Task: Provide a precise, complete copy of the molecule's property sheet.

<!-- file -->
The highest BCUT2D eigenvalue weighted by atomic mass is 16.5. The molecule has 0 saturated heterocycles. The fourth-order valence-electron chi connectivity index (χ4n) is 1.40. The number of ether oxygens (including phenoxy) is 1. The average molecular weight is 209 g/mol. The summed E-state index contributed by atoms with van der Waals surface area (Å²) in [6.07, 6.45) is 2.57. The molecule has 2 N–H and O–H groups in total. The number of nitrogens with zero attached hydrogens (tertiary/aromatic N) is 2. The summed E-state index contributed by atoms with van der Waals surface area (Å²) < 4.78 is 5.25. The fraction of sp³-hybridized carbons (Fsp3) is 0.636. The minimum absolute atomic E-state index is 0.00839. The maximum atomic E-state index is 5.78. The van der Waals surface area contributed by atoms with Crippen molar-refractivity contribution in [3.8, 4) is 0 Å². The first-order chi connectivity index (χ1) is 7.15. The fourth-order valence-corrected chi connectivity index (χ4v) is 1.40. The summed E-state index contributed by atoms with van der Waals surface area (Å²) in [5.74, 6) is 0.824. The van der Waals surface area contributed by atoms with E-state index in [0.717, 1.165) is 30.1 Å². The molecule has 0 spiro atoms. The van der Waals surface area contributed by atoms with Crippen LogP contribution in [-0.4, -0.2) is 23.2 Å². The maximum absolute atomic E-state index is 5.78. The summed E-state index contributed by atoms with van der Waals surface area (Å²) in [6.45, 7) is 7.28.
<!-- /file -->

The highest BCUT2D eigenvalue weighted by atomic mass is 16.5. The molecule has 0 saturated heterocycles. The fourth-order valence-electron chi connectivity index (χ4n) is 1.40. The number of ether oxygens (including phenoxy) is 1. The average molecular weight is 209 g/mol. The summed E-state index contributed by atoms with van der Waals surface area (Å²) in [6.07, 6.45) is 2.57. The molecule has 2 N–H and O–H groups in total. The number of nitrogens with zero attached hydrogens (tertiary/aromatic N) is 2. The summed E-state index contributed by atoms with van der Waals surface area (Å²) < 4.78 is 5.25. The fraction of sp³-hybridized carbons (Fsp3) is 0.636. The minimum absolute atomic E-state index is 0.00839. The maximum atomic E-state index is 5.78. The van der Waals surface area contributed by atoms with Crippen molar-refractivity contribution in [3.8, 4) is 0 Å². The first-order chi connectivity index (χ1) is 7.15. The fourth-order valence-corrected chi connectivity index (χ4v) is 1.40. The summed E-state index contributed by atoms with van der Waals surface area (Å²) in [5.74, 6) is 0.824. The van der Waals surface area contributed by atoms with E-state index in [0.717, 1.165) is 30.1 Å². The molecule has 0 spiro atoms. The van der Waals surface area contributed by atoms with Crippen LogP contribution in [-0.4, -0.2) is 23.2 Å². The maximum absolute atomic E-state index is 5.78. The summed E-state index contributed by atoms with van der Waals surface area (Å²) in [6.45, 7) is 7.28.